DUI arrest what can CPS do?

Recently on our DUI forum a driver asked, “I had a DUI arrest last week with my eight year old son in the car. Child Protective Services (CPS) was notified and now they want to do an investigation. What are my rights and what should I do?”

Who is CPS and why do they care about my DUI arrest?

Child Protective Services (CPS) is the agency which investigates all allegations of abuse and neglect within a state, including a DUI arrest that jeopardizes the safety of your child. If you have been arrested for criminal activities which the state believes threatens your child’s health and well-being the police have every right to contact CPS and have them investigate.

Unfortunately, even if you are an outstanding parent who made one mistake, this type of mistake could have jeopardized your children. In fact, driving under the influence (DUI) is one of the leading causes of death of drivers and passengers. For this reason the state will take a DUI arrest very seriously.

What can CPS legally do after a DUI arrest?

Now, the important thing to understand is that CPS has the right to remove your children from your care if, after a thorough investigation, they determine that your children are not safe in your home.

For this reason it’s important to contact a family law attorney, in addition to a DUI lawyer, after a DUI arrest and make sure you understand your rights and what information and actions you should take to improve your chance of keeping your children.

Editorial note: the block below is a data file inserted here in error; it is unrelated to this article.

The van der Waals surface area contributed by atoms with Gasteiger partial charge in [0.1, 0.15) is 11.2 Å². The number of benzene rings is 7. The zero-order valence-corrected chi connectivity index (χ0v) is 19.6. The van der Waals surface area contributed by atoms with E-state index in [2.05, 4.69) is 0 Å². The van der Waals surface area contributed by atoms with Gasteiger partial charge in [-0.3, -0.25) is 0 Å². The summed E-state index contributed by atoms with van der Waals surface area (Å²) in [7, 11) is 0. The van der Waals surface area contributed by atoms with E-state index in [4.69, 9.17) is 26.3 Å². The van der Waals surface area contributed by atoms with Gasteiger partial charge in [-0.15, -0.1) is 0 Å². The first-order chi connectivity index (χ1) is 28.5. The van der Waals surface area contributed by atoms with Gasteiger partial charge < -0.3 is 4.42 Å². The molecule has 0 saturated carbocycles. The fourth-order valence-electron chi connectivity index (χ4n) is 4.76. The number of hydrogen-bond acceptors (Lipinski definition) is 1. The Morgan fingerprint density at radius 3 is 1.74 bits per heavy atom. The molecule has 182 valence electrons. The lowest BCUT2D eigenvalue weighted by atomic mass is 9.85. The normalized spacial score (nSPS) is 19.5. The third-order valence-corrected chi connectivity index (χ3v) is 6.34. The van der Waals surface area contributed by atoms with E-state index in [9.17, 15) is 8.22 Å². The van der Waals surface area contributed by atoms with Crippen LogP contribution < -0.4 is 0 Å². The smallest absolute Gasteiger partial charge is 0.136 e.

For example, although you generally want to cooperate with CPS, they do have the right to have the police file additional criminal charges against you if they find cause during their investigation.

Steps after DUI arrest

After you have been arrested for DUI there are several steps you can take which could improve your legal situation. For example, you can voluntarily go to an agency which provides assessments for drug and alcohol abuse and follow their recommendations.

Showing evidence to CPS that you are willing to take the necessary steps to resolve your issues and provide a safe home for your child in the future may be enough to satisfy CPS, eliminating their need to take any additional actions against you following your DUI arrest.

What you absolutely do not want to do following a DUI arrest is to refuse to cooperate with CPS, continue actions which can be considered detrimental to your child’s safety, fail to take the necessary steps to remedy the situation, which could include refusing to go to a drug and alcohol treatment facility, or fail to consult with a DUI lawyer and a family law attorney.

Bottom Line:

If the CPS has any reason to believe you have not taken the steps necessary to end substance abuse following a DUI arrest, you have refused to participate in a substance abuse program, you started a program but stopped attending, or they receive word from a family member or friend that you are taking drugs or drinking alcohol while driving, they can remove your children from your home.

Recent blog:

What are the fines and penalties of a DUI arrest?

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Beth

Beth L. is a content developer for LeadRival, a cutting edge company that helps connect DUI lawyers with DUI clients. Beth L. writes about a variety of DUI topics to help drivers who have been arrested for DUI, getting them the legal help they need.